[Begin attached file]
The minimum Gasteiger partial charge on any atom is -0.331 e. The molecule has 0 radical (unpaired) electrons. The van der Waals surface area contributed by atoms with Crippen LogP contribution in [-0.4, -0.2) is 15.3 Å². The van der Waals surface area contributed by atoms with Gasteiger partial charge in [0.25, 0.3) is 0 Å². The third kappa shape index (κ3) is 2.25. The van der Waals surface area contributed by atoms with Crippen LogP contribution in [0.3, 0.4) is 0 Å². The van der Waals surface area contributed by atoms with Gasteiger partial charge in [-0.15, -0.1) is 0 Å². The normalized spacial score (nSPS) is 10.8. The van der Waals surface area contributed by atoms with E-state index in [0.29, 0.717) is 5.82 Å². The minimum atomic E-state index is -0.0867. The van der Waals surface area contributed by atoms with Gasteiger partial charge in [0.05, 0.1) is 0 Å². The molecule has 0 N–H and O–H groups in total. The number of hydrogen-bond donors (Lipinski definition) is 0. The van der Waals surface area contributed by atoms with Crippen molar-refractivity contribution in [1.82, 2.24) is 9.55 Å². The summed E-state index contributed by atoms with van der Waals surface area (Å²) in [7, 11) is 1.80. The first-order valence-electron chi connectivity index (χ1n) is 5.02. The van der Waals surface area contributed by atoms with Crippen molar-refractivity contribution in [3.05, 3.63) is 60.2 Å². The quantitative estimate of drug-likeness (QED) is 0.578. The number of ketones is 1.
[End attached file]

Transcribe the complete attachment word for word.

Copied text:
The minimum Gasteiger partial charge on any atom is -0.331 e. The molecule has 0 radical (unpaired) electrons. The van der Waals surface area contributed by atoms with Crippen LogP contribution in [-0.4, -0.2) is 15.3 Å². The van der Waals surface area contributed by atoms with Gasteiger partial charge in [0.25, 0.3) is 0 Å². The third kappa shape index (κ3) is 2.25. The van der Waals surface area contributed by atoms with Crippen LogP contribution in [0.3, 0.4) is 0 Å². The van der Waals surface area contributed by atoms with Gasteiger partial charge in [-0.15, -0.1) is 0 Å². The normalized spacial score (nSPS) is 10.8. The van der Waals surface area contributed by atoms with E-state index in [0.29, 0.717) is 5.82 Å². The minimum atomic E-state index is -0.0867. The van der Waals surface area contributed by atoms with Gasteiger partial charge in [0.05, 0.1) is 0 Å². The molecule has 0 N–H and O–H groups in total. The number of hydrogen-bond donors (Lipinski definition) is 0. The van der Waals surface area contributed by atoms with Crippen molar-refractivity contribution in [1.82, 2.24) is 9.55 Å². The summed E-state index contributed by atoms with van der Waals surface area (Å²) in [7, 11) is 1.80. The first-order valence-electron chi connectivity index (χ1n) is 5.02. The van der Waals surface area contributed by atoms with Crippen molar-refractivity contribution in [3.05, 3.63) is 60.2 Å². The quantitative estimate of drug-likeness (QED) is 0.578. The number of ketones is 1.